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Torrey Pines Gets Rave Reviews From Players And ‘Open Doctor’

Mark Ziegler
The San Diego Union-Tribune

Rees Jones, the man who redesigned Torrey South, thinks it should be awarded another U.S. Open

Torrey Pines South
The 17th fairway at Torrey Pines South, shown looking back from the green, now hugs the canyon after the 2018 redesign by Rees Jones.(K.C. Alfred/The San Diego Union-Tribune)

The 121st U.S. Open at Torrey Pines South was decided Sunday afternoon, on the par-4, 434-yard 17th hole.

Jon Rahm birdied it and won. Louis Oosthuizen bogeyed it a half-hour later and lost by a stroke.

But, really, it was decided years earlier, when high winds and the dreaded Japanese beetle and old age took their toll on the course’s namesake trees perched on the edge of the canyon bordering the left side of the fairway. They were still standing when golf course designer Rees Jones embarked on his 2001 facelift of Torrey South for the 2008 U.S. Open; they were gone when he tweaked it again in 2018 ahead of the U.S. Open’s return.

The plan in 2001 was to use the canyons as natural hazards on as many holes as possible, building new tees, shifting fairways, relocating greens on the third, fourth and 14th holes. The trees prevented that at 17. The Torrey pine, which grows only here and on the Channel Islands off the coast of Santa Barbara, is listed as a critically endangered species. You’re not firing up Uncle Bubba’s chain saw.

“But they were lost naturally over the years,” Jones said, “so it enabled us to move the fairway closer to the canyon at 17 than we could 20 years ago.”

Jones — a k a the “Open doctor” — was speaking Monday afternoon, still beaming after a scintillating final round with a leaderboard jammed with golf’s biggest names, an artist marveling at his creation, a father proud of his offspring. He winced when Oosthiuzen’s drive on 17 kicked left into the canyon. He also allowed himself a knowing smile.

“I felt bad for him because he’s such a nice person,” Jones said. “But by the same token, I was glad that the redesign of the 17th hole was really the determining factor of the championship. That change we made, it made a big difference.”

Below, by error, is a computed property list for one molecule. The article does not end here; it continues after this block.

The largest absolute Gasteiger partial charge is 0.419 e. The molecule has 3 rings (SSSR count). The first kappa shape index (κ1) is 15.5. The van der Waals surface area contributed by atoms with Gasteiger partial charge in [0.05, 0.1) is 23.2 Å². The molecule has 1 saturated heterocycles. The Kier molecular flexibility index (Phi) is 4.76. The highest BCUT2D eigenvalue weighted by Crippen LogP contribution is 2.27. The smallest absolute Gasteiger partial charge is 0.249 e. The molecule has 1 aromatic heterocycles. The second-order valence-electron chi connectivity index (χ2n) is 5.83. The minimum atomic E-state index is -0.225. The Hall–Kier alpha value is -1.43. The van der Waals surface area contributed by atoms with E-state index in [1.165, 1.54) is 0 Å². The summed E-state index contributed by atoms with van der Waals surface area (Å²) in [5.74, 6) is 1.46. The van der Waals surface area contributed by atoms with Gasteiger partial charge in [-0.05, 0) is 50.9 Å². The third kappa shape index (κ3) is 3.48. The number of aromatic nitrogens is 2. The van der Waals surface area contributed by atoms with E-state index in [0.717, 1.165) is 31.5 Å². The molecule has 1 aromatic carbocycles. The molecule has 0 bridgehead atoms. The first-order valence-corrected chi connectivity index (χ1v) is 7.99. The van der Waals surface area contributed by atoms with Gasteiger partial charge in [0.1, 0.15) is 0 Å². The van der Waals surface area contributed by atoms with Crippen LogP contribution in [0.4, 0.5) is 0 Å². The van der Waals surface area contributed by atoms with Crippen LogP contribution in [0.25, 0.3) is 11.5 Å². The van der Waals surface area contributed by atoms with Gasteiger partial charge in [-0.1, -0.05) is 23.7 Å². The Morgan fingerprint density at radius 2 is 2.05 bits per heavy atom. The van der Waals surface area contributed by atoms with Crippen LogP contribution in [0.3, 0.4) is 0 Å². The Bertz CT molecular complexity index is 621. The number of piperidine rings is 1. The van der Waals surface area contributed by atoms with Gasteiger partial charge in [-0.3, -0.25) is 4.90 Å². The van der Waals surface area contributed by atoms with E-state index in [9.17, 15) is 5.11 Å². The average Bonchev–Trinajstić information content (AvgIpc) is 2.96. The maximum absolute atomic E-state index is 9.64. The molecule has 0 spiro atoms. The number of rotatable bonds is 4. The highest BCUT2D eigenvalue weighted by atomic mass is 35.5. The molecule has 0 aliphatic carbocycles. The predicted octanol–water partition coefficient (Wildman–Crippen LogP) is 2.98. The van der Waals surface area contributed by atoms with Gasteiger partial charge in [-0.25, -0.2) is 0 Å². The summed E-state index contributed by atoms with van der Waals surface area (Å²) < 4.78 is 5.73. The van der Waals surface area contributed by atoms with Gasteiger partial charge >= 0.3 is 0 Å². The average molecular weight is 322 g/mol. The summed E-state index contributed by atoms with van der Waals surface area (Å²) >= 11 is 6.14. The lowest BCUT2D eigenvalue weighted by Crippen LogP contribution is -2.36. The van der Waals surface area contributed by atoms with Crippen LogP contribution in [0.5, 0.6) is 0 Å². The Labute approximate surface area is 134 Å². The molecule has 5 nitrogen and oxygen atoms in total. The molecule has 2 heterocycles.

Jones shifted the fairway toward the canyon rim, with little rough or foliage to stop a golf ball from bounding into the barranca. He narrowed it where most drives land and reconfigured the bunkers on the right. He built an alternate tee lower and to the left of the original one, creating a different angle to the fairway and bringing the hazard more into play.

What does risk-reward look like in statistics? The 17th yielded the most birdies (52) of any par 4 on the back nine but was No. 1 on the course in penalty strokes off the tee.

The idea is to make you think. Play it safe to the right, you’re in sand or rough but have a relatively good shot at par. Aim left, you have a better shot at birdie but you flirt with the rattlesnakes.

Rahm came to 17 trailing Oosthuizen, who was playing three groups behind him, by one. He aimed his tee shot safely right and landed in the fairway bunker, got it on the green 25 feet left of the hole and made a left-to-right breaker for birdie.

Rahm also birdied the par-5 18th, statistically the easiest hole on the course, and led by a stroke when Oosthuizen pulled out his driver on 17. He took a brave line down the left side.

“A lot of players would intentionally go for the bunker off the tee,” Jones said. “I think he wanted to have an easier shot in and took that chance. If he’d been ahead, he probably would have done the same thing that Rahm did. But that’s what makes Torrey Pines such a great place to play, visually and in terms of demands. The canyons are very much a part of the round.”

Oosthuizen’s ball bounced twice, kicked left and disappeared into a bush. He took a penalty drop, hit a wedge to 10 feet and missed the par putt.

“Pulled it by 5 yards,” the South African said of his drive. “Standing on that tee again, I’d probably do the same thing. I went for it, and that’s what you have to do to win majors. Sometimes it goes your way, and other times it doesn’t.”

Jones is biased, of course, but he doesn’t understand the whispers that the U.S. Golf Association wants to move away from municipal courses for its flagship event and settle into a rotation of classic, private venues like Oakmont, Winged Foot and Pinehurst.